Joe Biden can be the president for middle class workers and all races

Joe Biden can be the president for middle class workers and all races
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Joe BidenJoe BidenHoyer: House will vote on COVID-19 relief bill Friday Pence huddles with senior members of Republican Study Committee Powell pushes back on GOP inflation fears MORE is from Scranton. He is a man of the middle class. His political persona is, and always has been, that of a guy who remembers where he came from and who he is for. Even Kayleigh McEnany, before she became press secretary for Donald Trump, described him as a “man of the people” who would resonate with “middle class voters.” She was right. His appeal to middle class voters proved essential to his victory this year, notably in the swing states of Michigan, Wisconsin, and Pennsylvania.

Biden founded his policy agenda on his unwavering belief in the central importance of the middle class as the engine of the economy. As he said in his victory address, “I sought this office to restore the soul of America and to rebuild the backbone of this country.” As vice president to Barack Obama, he led the Middle Class Task Force. In remarks at the Brookings Institution he said, “I think the reason for our social and political stability in no small part has been because we have had our strong and growing middle class. A strong middle class also breeds opportunity. The poor have some light. They look at it like there could be a way.”   

Biden also becomes president at this moment of profound reckoning on the issue of racial justice. Most of his supporters have a positive view of the Black Lives Matter movement. Most also cited racial justice issues as important to their vote. Biden pledged that as president he would seek to “achieve racial justice and root out systemic racism in this country.” As my think tank colleague Andre Perry has written, “Biden has an obligation to deliver an agenda that addresses past and present racism.”


Balance between an agenda focused on reviving the middle class and one focused on fixing racial injustices will be one of the main political tensions of the new administration. But the tradeoff between might not be as sharp as it seems. In the 1970s, when Biden entered the Senate, the middle class was mostly white. Now just 59 percent of middle class workers are white, compared to 84 percent four decades ago in America. With a much more diverse middle class, improving the lives of the middle class and pursuing racial justice are now intertwined goals for public policy.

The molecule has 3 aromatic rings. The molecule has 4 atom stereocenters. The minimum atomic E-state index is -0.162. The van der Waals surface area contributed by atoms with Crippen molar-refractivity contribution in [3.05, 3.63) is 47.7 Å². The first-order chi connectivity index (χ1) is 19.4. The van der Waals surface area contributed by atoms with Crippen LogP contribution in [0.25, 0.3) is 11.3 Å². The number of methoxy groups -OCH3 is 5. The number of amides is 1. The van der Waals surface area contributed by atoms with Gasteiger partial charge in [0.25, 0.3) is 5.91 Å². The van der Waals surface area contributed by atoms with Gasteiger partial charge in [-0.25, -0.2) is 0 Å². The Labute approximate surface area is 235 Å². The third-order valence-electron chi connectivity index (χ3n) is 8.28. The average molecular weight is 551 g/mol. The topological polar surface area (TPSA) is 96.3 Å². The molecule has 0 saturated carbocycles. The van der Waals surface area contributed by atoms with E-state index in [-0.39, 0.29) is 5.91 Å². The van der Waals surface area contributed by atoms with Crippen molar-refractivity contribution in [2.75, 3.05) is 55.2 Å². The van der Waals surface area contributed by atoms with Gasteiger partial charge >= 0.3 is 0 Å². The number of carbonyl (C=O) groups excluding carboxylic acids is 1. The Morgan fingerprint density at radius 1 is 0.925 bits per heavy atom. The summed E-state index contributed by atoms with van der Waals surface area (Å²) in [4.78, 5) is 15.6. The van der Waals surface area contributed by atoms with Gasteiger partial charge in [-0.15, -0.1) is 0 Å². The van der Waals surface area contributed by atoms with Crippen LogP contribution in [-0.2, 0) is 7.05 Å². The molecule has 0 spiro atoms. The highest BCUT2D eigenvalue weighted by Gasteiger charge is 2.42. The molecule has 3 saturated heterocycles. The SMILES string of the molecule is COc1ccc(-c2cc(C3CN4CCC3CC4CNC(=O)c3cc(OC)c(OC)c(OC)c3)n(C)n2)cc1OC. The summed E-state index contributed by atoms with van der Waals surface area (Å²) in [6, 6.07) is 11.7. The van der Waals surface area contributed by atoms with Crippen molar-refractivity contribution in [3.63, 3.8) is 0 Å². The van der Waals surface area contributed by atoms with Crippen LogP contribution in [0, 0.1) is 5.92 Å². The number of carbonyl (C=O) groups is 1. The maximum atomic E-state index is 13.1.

The earned income tax credit assists one in five Black women more than double the share of white women in the economy. Its expansion would lift the middle class and narrow racial divides in income. Building retirement savings with the proposed tax credit of Biden will help the middle class as a whole, but especially Black and Hispanic workers, who tend to have less than half the retirement savings as white workers. Investing in community colleges, especially with programs to improve retention and completion, is aimed at the middle class. But community colleges also serve students of color, so it would narrow the racial divides in education.

Middle class problems  are now problems of all races. It also means that systemic barriers to opportunity that face vulnerable groups are middle class problems. Middle class incomes do not translate into middle class wealth for Black and Hispanic families. The children of middle class Black and Hispanic parents attend weaker schools. Black men face institutional racism with public institutions, such as the criminal justice system. Black people face twice the risk of falling down the income ladder. Reparations can be seen not only as a restitution and road to national healing, but as part of a plan to bolster and stabilize the Black middle class.

Biden has a desire to build a strong middle class which is not at odds with the moral demands of racial justice if he considers the effects of both the economy and diversity to establish opportunity. We need a strong middle class. But that will also take a strong Asian middle class, a strong Hispanic middle class, and most certainly a strong Black middle class.

Richard Reeves is a senior fellow for economic studies and director for the Future of the Middle Class Initiative at Brookings Institution in Washington.